I just hope work picks up, so I can sock away enough money for the trip...
Reply to
Len Lekx
Brian, I hope that you reconsider. 8000' is plenty enough altitude for me to wreak havoc. There may be a gas-passing FTBOD M flight at next year's LDRS to go along with some other craziness. The Boys in the East know how to adapt to local flying conditions. We have made it an artform to fly draggy, non-flyable objects. ;-)
Mark Simpson NAR 71503 Level II God Bless our peacekeepers
Reply to
Mark Simpson
Mark, If the "storer" in your note below is my dad, he did renew but it was a little late. He received his new permit at the end of June.
George
Reply to
George Ball
Importation is a pain, but purchase on site is not a problem. Be obviously over 18 years old, and you'll be fine. With certain exceptions the transport of goods that would otherwise fall under the TDG (Transport of Dangerous Goods) act for personal use are exempted from the provisions of the TDG act.
The standing waiver will likely be higher than 8000, and if it's anything like regular Roc Lake launches, there will be windows every day (2 or 3 hours) where the ceiling is raised to at least 25,000ft.
The highest flight we had at Roc Lake this year was a hair over 18,000ft.
Reply to
Marcus Leech
I'll e-mail you Inspector Sandy's phone number and you can argue that point with her, OK?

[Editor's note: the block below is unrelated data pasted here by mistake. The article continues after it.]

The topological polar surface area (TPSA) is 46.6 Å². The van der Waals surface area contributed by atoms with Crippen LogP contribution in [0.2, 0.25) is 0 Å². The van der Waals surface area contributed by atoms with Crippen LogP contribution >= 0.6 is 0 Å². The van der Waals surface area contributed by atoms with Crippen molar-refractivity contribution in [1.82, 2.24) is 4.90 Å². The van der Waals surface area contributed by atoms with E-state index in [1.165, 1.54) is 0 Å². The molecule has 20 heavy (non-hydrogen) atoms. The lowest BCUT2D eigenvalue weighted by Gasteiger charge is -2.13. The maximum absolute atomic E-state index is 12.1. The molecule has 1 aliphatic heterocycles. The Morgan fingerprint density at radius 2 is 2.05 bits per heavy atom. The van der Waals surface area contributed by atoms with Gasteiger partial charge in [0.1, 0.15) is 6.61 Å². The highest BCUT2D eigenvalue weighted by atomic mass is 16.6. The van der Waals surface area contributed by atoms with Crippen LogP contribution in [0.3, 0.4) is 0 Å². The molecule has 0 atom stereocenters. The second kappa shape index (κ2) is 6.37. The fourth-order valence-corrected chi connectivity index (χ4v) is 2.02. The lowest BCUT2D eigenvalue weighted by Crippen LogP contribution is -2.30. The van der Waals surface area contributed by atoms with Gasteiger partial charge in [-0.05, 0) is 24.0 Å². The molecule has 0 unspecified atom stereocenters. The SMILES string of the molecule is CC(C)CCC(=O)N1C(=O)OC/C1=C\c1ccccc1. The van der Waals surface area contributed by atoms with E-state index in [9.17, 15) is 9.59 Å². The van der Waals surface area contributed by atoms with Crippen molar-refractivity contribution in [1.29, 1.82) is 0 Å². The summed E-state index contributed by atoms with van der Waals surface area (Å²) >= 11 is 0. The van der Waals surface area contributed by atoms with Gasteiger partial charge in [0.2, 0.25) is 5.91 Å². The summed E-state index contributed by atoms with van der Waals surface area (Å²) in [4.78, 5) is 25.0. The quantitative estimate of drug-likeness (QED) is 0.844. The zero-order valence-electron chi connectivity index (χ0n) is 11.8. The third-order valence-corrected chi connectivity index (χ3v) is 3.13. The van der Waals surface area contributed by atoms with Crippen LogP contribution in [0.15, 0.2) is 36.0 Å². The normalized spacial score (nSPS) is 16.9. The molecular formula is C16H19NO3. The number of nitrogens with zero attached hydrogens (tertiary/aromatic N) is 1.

Mark Simpson NAR 71503 Level II God Bless our peacekeepers
Reply to
Mark Simpson
Just save time by pointing to her own orange book for the law stating it. Why should you involve me at all?
Reply to
Jerry Irvine
Is Ed Miller's 3J monocopter considered 'draggy'? ;-) Of course it may be a 2K 1J by then.
Chuck
Reply to
Chuck Rudy
Brian
I will be posting a lot more info as time goes by, which will answer hopefully all your questions, but dealing with the altitude thing, we will be having a standing 12000 foot waiver and about 5 hours a day to 30000. There is a lot of space at Roc Lake, so if it were necessary we could likely arrange something even higher. On the Saturday of Roc Lake we had 7 hours of windows to 30K -- only used 18000 of it but still- it was available
Cheers
Max Baines
Reply to
Max Baines
30K? Now your talking!! We just may consider bringing Aurora if we can figure out how to make the grains on site for the P. At your altitude tho we may have to tie on something draggy to keep her under 30K. Max, do ya have a spare Canadian flag we could tie onto the airframe for some extra drag? I figure that would be a way of showing from us boys from Texas a little appreciation to you folks for offering to put on an LDRS, by flying yore colors, hey?
Pat G
Reply to
Potrocs
I hope your on site grain production does better than the grain made for the cow rocket at LDRS this year.
Brian Elfert
Reply to
Brian Elfert
I don't know what Max has in mind for EX day, but IMO, ERD is unlikely to approve onsite manufacture. In Canada, (with certain exceptions) nobody without an explosives factory license is allowed to make explosives. Period. There's none of the ambiguity in the law that pervades the legal environment in the U.S.
We won't get into the perennial argument about APCP not being an explosive. Up here, just about anything pyrotechnic-ish is an explosive under the law.
I know that Max had said that he'd be working with ERD and Customs to smooth the way for our USAn friends to import their motors for this event. I'm certain that when he has something definitive on this, he'll let everybody know.
Reply to
Marcus Leech